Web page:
The sounds of the late Kenneth Anquoe’s song echoed through the Cheyenne-Arapaho Community Center in Clinton, Oklahoma, on October 16. Standing out of respect, the assembled Native American veterans, VA and tribal officials watched the flags of the United States and the flags of Southwest Oklahoma’s sovereign nations being moved to the front of the crowd. The members of the Oklahoma Inter-Tribal Veterans Association Buddy Bond Chapter, the Kiowa Black Leggings Society, and American Legion Post 41 stood at attention as Redstone Singers continued to sing a Flag Song. With good feelings and a singular purpose, 208 veterans from all over western Oklahoma found their way around the main hall, speaking to VA and other officials about information and services. At least 25 tribal nations were represented, including approximately 19 non-Native veterans.
With vendors grouped by category – such as legal, housing, and behavioral health – the tables of tribal officials stood alongside VA offices and other Native organizations. The Cheyenne-Arapaho Tribes—the host of the day’s event—was well represented. One of the newer tribal programs was for the Employment and Training Administration, who currently have five veterans in their first year of existence, said director Erwin Pahmahmie Jr.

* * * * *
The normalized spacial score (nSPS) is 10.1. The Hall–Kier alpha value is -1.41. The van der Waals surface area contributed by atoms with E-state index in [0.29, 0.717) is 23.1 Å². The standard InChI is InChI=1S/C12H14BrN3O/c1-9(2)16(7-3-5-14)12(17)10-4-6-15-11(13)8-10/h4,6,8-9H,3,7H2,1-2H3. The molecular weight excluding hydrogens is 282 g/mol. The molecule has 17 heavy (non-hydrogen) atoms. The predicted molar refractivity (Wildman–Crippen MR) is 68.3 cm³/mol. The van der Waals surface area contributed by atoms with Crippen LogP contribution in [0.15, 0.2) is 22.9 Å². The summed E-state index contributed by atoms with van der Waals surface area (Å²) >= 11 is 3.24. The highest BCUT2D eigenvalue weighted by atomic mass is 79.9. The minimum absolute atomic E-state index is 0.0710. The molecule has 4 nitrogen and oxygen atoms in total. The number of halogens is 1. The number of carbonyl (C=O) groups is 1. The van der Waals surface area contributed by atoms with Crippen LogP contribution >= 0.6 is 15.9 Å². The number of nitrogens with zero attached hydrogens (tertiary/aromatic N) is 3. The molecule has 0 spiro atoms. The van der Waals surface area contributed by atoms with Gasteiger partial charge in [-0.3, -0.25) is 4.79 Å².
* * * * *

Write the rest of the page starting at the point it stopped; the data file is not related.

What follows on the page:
Another Cheyenne-Arapaho tribal program that is open to all Native Americans with a CDIB is the Meth and Suicide Prevention program. With a six-year history, the program serves a wide range of demographics, from children to veterans. According to the program’s behavior specialist, Kateri Fletcher, over 1,000 people have been helped, with in-patient services and culturally relevant practices available.
Mary Culley, Seminole/Creek, retired from the U.S. Air Force as a technical sergeant. Now serving as a program specialist with the VA Office of Tribal Government Relations’ Southern Plains and Eastern Regions, she said the stand-downs help tribes establish a trust with the VA, and the VA learns how Native people value their communities and their warriors.
“Family, community and the Warrior Societies are all placed highly in how our tribal nations provide services to not just their Veteran population, but their entire tribal communities,” she said. “An Inter-Tribal and/or Tribal Stand-Down showcases their warrior societies by asking them to post colors, to bring their Princess royalty in to do the Lord’s Prayer in sign language. That prayer and/or a blessing before events is a very important component for ‘good’ healing.”
Free haircuts were one of the many services offered at the Stand-Down.
While veteran males are the largest service demographic of the VA, the Office of Tribal Government Relations works to increase its numbers toward Native female veterans and widows of veterans. Culley said that some female veterans may not feel worthy of services, or that widows may feel that veterans’ benefits are more associated with their husband than them. However, this year’s numbers among female veterans exceeded last year’s. This year’s stand-down included 47 female veterans, with 12 being widows of veterans.